New Delhi: Dan Wieden, 63, the man who coined the Just Do It phrase and helped build the Nike brand, was in New Delhi over the weekend to review the operations of the India arm of Oregon, US-headquartered Wieden+Kennedy, the global advertising agency he co-founded with David Kennedy in 1982. In India, Wieden+Kennedy doesn’t handle Nike’s account, but it will shortly have “some sort of an arrangement”. Wieden said his agency has benefited from the economic slump as firms have gone for new tie-ups. In India, Wieden+Kennedy will expand slowly and will also enter the country’s art business, he said. Edited excerpts:
‘Just do It’: Dan Wieden coined the phrase and helped build the brand
How important is the India unit for Wieden+Kennedy?
Very... We expect it to be crucial in the near future.
Are you looking at working with some of your loyal clients such as Nike and Honda here?
We are going to have a look at it... We plan to have some sort of an arrangement with Nike in India (currently, the Nike account in the country is with WPP Group Plc. and JWT).
What kind of an arrangement?
It’s not clear, yet.
You came to India largely for the Nokia account. Some say Nokia commercials aren’t as creative as Nike ads, that they are stale.
I think every client has its own voice and we know Nike has theirs and Nokia theirs... and we have done excellently well (in handling Nike account worldwide).
Are you looking at entering into the art market here?
We aren’t very ambitious. It’s much more of a curatorial venture. We will start small and see how it grows. We are patient. We know we are here for some time.
How important is business ethics of clients for you?
Very. It is incredibly important. Our mission statement says we are an agency that creates strong and provocative relationships between good companies and their consumers. Nike has in the past used children to make shoes in some Asian countries.
Nike didn’t do it. The subcontractors did it. That, however, devastated Nike and the agency (Wieden+Kennedy)... But if you look at how Nike handled that... they are now leading the industry in bringing labour relations to a much better position.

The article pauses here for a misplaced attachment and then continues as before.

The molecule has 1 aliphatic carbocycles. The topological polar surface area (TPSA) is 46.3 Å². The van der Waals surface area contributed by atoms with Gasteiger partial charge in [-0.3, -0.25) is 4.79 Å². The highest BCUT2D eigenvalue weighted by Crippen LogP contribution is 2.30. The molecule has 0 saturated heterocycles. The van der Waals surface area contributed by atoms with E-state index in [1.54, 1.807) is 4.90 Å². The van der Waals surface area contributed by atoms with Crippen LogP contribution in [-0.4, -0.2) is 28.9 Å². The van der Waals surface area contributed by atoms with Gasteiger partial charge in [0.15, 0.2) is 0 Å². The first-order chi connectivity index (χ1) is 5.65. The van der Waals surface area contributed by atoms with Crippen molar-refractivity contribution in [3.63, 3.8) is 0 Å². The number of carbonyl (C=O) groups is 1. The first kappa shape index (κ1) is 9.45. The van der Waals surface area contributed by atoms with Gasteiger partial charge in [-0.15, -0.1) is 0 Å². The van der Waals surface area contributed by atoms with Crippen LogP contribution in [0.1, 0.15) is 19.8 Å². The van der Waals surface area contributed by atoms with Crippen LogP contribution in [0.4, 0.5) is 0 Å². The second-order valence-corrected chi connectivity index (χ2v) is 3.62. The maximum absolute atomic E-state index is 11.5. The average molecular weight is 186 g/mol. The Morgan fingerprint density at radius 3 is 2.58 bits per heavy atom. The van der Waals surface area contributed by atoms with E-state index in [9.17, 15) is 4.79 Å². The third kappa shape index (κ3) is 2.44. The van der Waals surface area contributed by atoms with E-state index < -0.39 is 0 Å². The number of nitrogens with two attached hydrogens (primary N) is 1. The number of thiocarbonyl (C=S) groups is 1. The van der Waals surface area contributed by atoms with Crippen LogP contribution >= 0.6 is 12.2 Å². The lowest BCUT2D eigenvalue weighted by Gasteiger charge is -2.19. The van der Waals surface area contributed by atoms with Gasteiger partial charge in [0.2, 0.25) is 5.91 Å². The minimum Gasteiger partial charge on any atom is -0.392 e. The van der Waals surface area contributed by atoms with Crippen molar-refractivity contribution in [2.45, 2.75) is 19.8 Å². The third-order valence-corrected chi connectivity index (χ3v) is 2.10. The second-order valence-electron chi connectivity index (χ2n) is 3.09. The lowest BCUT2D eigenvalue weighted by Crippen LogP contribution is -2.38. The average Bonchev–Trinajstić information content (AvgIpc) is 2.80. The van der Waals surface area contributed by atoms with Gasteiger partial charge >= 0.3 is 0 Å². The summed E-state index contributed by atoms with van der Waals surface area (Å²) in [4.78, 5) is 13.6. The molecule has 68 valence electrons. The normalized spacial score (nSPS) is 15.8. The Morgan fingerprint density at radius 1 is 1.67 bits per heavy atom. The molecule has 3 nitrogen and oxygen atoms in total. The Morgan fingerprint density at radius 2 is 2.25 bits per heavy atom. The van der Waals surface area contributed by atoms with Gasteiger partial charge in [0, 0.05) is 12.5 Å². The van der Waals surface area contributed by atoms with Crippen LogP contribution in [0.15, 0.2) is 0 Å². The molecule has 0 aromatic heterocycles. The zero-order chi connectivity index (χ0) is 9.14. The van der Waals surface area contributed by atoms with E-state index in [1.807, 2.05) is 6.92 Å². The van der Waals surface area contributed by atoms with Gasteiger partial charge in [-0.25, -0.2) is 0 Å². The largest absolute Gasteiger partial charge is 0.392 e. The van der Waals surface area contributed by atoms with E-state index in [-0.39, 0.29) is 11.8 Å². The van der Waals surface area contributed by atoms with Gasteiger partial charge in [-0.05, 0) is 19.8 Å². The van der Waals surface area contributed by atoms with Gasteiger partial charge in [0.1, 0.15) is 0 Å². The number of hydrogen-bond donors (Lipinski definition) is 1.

How satisfied are you with Wieden+Kennedy India?
I am very happy. But every time we open a new office, it takes us a while to integrate well with the local culture and we are financially very conservative.
How far has this downturn affected you?
It is interesting because unlike the dot-com crash where everybody just froze in places, this time there has been an upheaval. There are a lot of pitches and businesses up for grabs. So, we have actually benefited from that.
Could you explain?
Primarily because people are looking for different relationships and so we have benefited from that though the fees have come down in some cases.
Is the financial outlook for the agency bright?
Well, I am not a soothsayer, but my general sense is that this time next year will be much better.
Have you ever thought that they have confined you to Just Do It?
I am fine with that (laughs). That was really a satisfactory one.
Aren’t there better ad lines from you that are overshadowed by this one?
It is very funny because we have never given huge importance for headlines. We had created a bunch of ads (for Nike). Six of them. There are nothing much in common. And I thought we needed something to put them together and then came Just Do It.
Did you meditate over it?
It was a casual thing. I wrote five possible lines that I thought should appeal to both the highly intellectual group and others. I have told this before—it was Gary Gilmore who came to my mind. He was a murderer and he was executed by the firing squad in the US. Just before they put the hood over his face, they asked if he had any last words and he said “Let’s do it.” I thought how much courage it takes to do and say what you want to do. So I changed it to Just Do It.
It became part of history.
In a funny way it did.